This spring, Sir John Soane’s Museum is staging the second of two exhibitions looking at the relationship between Sir John Soane and the great Italian printmaker, antiquarian and architect Giovanni Battista Piranesi (1720-78).
Taking two of Piranesi’s influential publications as starting points – his 1769 Diverse Maniere d’Adornare i Cammini… and Vasi, Candelabri, Cippi, Sarcofagi… of 1778 – the exhibition will display large-scale 3D prints, directly producing some of the extraordinary designs that Piranesi visualised in these publications, but never actually realised.
Working with the Fondazione Giorgio Cini, Venice, and the renowned design studio Factum Arte, Madrid, the exhibition will showcase a collection of ‘sculptures’, realised using state-of-the-art 3D modelling and printing technologies to turn Piranesi’s work into physical forms.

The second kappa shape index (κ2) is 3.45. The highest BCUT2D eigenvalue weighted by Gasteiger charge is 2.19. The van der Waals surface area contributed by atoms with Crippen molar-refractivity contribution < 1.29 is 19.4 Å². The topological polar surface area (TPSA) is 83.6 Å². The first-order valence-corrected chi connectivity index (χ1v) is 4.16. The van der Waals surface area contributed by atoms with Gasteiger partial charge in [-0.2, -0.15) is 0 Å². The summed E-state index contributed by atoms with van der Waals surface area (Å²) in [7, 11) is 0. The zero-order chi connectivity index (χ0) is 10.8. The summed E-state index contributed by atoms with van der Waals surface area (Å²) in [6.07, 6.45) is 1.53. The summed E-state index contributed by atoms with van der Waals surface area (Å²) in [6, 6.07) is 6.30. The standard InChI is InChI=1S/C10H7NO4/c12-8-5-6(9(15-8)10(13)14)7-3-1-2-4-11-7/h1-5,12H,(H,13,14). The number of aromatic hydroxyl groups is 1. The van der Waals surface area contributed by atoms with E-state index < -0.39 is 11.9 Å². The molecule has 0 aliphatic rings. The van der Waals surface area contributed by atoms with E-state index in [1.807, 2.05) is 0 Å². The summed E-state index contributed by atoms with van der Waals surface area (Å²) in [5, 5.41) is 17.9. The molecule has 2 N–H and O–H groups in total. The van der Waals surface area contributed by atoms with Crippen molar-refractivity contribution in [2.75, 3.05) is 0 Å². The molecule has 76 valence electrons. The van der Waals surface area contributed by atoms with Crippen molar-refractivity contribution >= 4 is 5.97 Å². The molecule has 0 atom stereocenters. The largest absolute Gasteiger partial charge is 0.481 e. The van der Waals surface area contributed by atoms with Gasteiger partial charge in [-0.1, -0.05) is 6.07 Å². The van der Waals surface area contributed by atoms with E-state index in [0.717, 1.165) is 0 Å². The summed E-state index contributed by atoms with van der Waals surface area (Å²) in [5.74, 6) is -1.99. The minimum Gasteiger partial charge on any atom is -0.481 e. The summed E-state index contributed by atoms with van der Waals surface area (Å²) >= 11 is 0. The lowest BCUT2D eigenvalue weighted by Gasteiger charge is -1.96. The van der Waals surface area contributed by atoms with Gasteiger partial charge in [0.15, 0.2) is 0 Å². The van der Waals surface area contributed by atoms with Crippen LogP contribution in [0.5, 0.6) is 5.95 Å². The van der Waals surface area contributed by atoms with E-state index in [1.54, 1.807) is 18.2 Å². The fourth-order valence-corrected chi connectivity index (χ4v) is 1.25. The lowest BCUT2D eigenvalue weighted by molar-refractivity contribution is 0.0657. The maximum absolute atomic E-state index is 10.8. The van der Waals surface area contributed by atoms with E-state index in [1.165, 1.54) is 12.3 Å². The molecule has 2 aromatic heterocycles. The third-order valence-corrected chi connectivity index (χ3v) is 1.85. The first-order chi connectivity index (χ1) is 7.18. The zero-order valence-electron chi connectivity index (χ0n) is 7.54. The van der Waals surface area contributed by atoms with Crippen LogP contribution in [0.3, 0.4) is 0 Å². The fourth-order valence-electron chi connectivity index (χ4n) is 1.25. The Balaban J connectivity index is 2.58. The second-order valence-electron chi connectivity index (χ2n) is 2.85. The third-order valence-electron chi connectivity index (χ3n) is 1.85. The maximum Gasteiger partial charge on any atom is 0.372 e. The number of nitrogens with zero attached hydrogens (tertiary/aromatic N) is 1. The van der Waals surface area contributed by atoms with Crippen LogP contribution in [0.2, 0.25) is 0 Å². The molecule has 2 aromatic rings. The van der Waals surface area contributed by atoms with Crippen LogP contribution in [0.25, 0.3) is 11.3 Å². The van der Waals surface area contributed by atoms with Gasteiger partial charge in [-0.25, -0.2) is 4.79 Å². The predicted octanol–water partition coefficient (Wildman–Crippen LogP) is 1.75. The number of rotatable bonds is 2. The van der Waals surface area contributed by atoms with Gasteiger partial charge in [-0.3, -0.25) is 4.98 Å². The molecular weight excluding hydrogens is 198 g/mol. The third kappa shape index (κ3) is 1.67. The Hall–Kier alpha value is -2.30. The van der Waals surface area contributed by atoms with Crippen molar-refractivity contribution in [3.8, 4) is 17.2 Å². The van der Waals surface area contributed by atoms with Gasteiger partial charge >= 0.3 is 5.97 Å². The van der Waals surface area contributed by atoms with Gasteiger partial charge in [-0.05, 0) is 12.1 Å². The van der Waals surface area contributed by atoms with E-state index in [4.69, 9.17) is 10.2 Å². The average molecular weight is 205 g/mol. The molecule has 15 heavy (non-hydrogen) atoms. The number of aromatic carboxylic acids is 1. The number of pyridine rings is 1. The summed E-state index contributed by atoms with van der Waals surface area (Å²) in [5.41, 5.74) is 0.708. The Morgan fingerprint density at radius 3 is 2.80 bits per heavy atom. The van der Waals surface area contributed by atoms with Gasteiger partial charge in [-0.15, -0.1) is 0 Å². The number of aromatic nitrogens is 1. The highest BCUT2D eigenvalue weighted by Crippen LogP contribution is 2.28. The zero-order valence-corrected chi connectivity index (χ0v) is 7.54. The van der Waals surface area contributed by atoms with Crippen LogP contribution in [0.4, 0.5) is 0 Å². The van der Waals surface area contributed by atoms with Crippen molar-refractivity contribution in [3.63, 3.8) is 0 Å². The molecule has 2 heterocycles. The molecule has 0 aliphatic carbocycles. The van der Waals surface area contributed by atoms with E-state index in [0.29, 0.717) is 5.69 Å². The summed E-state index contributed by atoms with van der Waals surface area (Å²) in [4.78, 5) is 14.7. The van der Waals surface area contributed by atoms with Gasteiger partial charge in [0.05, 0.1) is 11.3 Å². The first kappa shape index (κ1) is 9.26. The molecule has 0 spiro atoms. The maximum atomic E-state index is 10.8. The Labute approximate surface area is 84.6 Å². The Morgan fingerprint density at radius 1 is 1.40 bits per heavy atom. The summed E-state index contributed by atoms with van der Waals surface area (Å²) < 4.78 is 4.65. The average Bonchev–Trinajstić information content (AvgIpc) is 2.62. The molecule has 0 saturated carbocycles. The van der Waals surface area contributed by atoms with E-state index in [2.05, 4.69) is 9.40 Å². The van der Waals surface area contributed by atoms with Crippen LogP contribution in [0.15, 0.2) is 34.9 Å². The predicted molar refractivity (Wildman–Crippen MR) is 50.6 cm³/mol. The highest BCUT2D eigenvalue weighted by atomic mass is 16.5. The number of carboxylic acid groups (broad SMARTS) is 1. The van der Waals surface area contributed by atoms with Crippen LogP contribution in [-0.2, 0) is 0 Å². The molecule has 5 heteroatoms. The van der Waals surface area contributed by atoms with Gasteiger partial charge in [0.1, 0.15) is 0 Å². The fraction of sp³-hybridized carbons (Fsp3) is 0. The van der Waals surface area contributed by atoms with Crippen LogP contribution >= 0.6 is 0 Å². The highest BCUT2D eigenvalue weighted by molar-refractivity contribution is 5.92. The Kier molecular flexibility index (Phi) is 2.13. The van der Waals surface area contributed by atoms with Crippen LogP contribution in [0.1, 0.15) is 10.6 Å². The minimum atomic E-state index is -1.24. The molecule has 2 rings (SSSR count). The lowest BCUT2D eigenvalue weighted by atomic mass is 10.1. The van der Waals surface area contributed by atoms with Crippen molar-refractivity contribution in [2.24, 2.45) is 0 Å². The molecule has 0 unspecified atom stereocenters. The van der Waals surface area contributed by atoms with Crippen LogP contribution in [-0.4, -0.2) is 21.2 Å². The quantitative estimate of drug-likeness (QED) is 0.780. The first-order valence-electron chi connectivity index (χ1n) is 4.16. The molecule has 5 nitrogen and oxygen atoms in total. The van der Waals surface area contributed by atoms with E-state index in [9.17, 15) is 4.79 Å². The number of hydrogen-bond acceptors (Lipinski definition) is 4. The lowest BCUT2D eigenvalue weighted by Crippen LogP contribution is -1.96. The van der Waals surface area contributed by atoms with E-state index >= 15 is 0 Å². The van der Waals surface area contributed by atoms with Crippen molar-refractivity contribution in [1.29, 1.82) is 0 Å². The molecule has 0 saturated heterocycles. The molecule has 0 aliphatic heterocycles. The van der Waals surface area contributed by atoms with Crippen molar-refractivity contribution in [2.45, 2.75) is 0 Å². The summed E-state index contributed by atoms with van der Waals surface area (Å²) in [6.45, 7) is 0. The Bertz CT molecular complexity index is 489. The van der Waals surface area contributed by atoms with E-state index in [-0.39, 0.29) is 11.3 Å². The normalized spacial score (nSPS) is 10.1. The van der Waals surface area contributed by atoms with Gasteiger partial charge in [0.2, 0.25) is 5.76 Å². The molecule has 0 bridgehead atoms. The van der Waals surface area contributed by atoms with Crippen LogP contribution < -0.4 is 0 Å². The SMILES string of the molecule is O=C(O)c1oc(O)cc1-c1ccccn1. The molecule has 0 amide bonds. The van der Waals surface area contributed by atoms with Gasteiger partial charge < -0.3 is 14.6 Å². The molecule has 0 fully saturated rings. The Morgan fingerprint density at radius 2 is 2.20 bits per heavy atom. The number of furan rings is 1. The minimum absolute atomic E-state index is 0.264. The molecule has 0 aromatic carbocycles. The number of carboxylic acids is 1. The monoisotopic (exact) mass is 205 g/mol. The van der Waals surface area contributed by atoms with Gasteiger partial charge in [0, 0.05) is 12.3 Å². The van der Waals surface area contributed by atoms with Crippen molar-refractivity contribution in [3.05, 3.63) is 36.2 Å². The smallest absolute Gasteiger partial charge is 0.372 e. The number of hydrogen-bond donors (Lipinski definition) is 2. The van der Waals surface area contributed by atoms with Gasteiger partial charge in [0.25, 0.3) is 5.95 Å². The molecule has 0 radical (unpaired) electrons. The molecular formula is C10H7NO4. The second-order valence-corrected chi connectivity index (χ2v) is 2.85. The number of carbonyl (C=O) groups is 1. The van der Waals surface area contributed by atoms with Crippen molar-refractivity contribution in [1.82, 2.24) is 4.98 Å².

The bronze tripods, ‘porphyry’ altars, gilt chairs, shell-shaped silver coffee pots and extravagant candelabra are all stunning examples of Piranesi’s interpretation of classical antiquity. These will be installed within the historic interiors of Sir John Soane’s Museum, where the display will resonate with Soane’s own ‘Piranesian’ arrangements of objects. In addition, the Soane Gallery will display seldom seen drawings from the Soane Office, which illustrate how Soane looked to Piranesi for inspiration, along with volumes of Piranesi prints from Soane’s Library (and from other collections), which illustrate the designs upon which Factum Arte have based their creations.